The part of the book that has given me the most food for thought is the essay from which the book gets its title. In it, Alice writes about the connection between spirituality and creativity, and reflects upon the generations of black women whose creativity died within them during years of slavery and serfdom... but whose sacrifices have led her to her own creative spirit. It's a beautiful piece of writing, and it has me thinking about the creative impulse that lives in each of us.
It dawns on me that I live a pretty privileged life... to have the ability and the time to exercise my creativity for my own happiness' sake has not been something that women have always enjoyed. I would guess there are many women in my own city that don't have time or place to be creative. And yet, most of us, no matter how busy, find some way to flex our creative muscles... we cook, we quilt, we decorate our homes, we sing, we do something that helps the spirit within us to express itself.
I've always been a somewhat artsy person, thanks to parents who encouraged creativity. As a child, I dreamed of being an artist one day. In grade six, I learned to make sunsets with pencil crayons, and figured I'd go far. Then I ended up in a school play... and dreamed of being an actor, singing on stage and wowing the crowds. But all too soon, those dreams faded as I came up against the reality of making a living and being a self-supporting adult. The bonus was that I could take my guitar to school and teach my students through music... so my spirit wasn't completely stifled. Underlying all of these efforts at self-expression, though, was a creative outlet that I didn't even recognize.
I was writing. All the time. Letters, journals, poetry, stories, my own historical records. I have two boxes of scribblers, stuffed duotangs, photo diaries and journals, boxes crammed to the limit on a shelf in my basement. So is it any wonder that I'm moodling now? It's just what I do.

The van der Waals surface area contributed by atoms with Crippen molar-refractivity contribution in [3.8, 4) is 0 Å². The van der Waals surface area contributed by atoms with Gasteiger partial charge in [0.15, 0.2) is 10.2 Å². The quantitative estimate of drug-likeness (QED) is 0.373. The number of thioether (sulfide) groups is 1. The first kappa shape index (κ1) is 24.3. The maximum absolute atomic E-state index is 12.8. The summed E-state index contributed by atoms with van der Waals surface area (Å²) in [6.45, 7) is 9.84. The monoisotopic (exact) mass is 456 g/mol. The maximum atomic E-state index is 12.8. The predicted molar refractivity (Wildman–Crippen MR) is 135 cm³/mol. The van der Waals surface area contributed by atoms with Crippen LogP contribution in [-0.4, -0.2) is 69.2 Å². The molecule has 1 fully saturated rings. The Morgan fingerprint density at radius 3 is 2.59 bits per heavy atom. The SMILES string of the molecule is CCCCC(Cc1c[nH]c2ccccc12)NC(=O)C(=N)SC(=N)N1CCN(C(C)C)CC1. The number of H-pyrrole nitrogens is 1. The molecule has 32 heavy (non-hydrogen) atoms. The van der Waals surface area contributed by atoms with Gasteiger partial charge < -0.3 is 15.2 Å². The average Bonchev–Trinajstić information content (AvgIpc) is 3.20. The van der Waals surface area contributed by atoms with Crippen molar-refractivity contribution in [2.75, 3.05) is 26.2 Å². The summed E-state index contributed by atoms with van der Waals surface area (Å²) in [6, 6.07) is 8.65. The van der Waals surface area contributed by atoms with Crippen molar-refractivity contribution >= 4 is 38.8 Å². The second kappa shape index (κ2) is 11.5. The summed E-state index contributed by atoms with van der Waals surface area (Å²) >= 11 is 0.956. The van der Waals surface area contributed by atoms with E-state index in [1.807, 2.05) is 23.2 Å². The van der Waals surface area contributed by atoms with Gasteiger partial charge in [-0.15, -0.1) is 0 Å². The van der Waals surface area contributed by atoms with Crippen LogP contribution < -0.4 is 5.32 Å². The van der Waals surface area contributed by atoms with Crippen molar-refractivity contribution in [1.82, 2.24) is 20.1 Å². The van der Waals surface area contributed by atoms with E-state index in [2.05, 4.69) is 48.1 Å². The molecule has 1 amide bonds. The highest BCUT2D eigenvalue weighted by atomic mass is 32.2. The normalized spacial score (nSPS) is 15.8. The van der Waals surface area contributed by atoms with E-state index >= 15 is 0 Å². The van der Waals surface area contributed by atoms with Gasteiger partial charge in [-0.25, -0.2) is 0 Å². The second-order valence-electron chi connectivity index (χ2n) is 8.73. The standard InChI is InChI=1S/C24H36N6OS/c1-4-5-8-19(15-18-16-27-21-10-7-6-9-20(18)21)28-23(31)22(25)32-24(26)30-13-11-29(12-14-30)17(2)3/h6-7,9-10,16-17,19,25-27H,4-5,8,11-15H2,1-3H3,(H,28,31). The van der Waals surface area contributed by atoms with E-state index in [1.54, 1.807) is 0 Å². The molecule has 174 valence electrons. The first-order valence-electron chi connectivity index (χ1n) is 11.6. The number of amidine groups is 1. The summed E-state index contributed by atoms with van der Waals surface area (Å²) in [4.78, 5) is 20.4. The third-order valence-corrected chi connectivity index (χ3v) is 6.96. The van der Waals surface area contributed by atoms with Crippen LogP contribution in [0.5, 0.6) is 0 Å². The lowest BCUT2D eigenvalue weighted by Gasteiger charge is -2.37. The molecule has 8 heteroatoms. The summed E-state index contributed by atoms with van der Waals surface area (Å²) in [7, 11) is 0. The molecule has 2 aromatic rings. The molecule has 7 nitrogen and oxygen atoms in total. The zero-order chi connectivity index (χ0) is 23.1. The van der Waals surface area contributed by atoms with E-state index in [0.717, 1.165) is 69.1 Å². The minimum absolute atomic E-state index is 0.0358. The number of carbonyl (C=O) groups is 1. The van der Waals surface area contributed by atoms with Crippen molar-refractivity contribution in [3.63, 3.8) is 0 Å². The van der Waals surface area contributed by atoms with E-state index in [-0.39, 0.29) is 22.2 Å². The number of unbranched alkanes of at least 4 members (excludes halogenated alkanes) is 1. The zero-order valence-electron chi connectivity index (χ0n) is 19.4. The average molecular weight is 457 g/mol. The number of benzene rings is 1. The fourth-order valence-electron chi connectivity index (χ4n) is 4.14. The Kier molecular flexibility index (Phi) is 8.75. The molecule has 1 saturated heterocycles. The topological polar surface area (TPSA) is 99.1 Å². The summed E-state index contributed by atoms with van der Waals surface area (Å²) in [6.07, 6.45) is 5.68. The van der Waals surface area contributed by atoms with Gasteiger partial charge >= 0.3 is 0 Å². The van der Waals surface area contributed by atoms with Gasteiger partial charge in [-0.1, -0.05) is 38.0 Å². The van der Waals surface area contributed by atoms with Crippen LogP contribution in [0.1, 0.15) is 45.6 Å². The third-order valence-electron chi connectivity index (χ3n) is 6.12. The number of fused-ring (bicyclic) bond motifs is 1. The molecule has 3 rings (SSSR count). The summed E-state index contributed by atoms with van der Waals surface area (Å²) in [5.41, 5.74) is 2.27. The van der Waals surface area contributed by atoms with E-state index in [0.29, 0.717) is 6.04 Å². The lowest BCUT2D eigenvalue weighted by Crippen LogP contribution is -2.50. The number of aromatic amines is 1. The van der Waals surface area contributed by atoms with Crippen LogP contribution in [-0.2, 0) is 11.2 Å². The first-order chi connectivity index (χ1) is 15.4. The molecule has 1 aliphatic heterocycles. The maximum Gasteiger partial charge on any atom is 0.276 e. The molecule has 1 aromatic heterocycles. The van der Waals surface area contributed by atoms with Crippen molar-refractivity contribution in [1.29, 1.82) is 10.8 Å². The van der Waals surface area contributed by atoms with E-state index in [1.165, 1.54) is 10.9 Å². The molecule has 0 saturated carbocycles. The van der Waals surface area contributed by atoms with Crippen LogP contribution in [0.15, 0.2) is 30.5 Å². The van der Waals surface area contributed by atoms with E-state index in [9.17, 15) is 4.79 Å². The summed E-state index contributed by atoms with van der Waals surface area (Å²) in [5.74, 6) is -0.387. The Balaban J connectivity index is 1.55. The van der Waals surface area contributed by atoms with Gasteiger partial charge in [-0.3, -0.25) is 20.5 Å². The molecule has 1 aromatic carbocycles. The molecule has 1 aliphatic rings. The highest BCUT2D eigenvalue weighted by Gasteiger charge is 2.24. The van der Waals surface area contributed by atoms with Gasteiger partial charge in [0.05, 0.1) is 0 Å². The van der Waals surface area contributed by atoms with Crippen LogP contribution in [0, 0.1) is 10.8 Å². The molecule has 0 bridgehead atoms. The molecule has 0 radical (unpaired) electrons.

Alice Walker's essay underlined for me the fact that we all have something to say, and we find many, many different ways to say whatever it is, whether with quilts or photos or curry dishes or moodlings. These things are our gift to the world, whether anyone notices or not. It's easy to tell ourselves that what we have to say isn't important, that it doesn't matter, that it's not necessary, but that's the oldest cop out in the book. It is necessary to our mental health, and besides, gifts are meant to be shared, maybe not on a large scale, but with those who care for us at the very least.
Alice Walker expresses this beautifully when she writes about her mother:
"Because of her creativity with flowers, even my memories of poverty are seen through a screen of blooms.... And I remember people coming to my mother's yard to be given cuttings from her flowers; I hear again the praise showered on her because whatever rocky soil she landed on, she turned into a garden.... I notice that it is only when my mother is working in her flowers that she is radiant, almost to the point of being invisible -- except as Creator: hand and eye. She is involved in the work her soul must have. Ordering the universe in the image of her personal conception of Beauty." (p. 241)We all do this ordering of the universe in various ways, because the creative spirit exists in each of us. If we don't find ways to express it, something within us, and in the world, is that much less healthy.
Gifts are meant to be shared. How are you sharing yours?
Even before I got into moodling online, I found the work of this Southern Alberta watercolour artist to be quite inspiring. Gena LaCoste's sharing of her art, especially the landscapes and horses, makes me so happy... check out http://genalacoste.blogspot.com/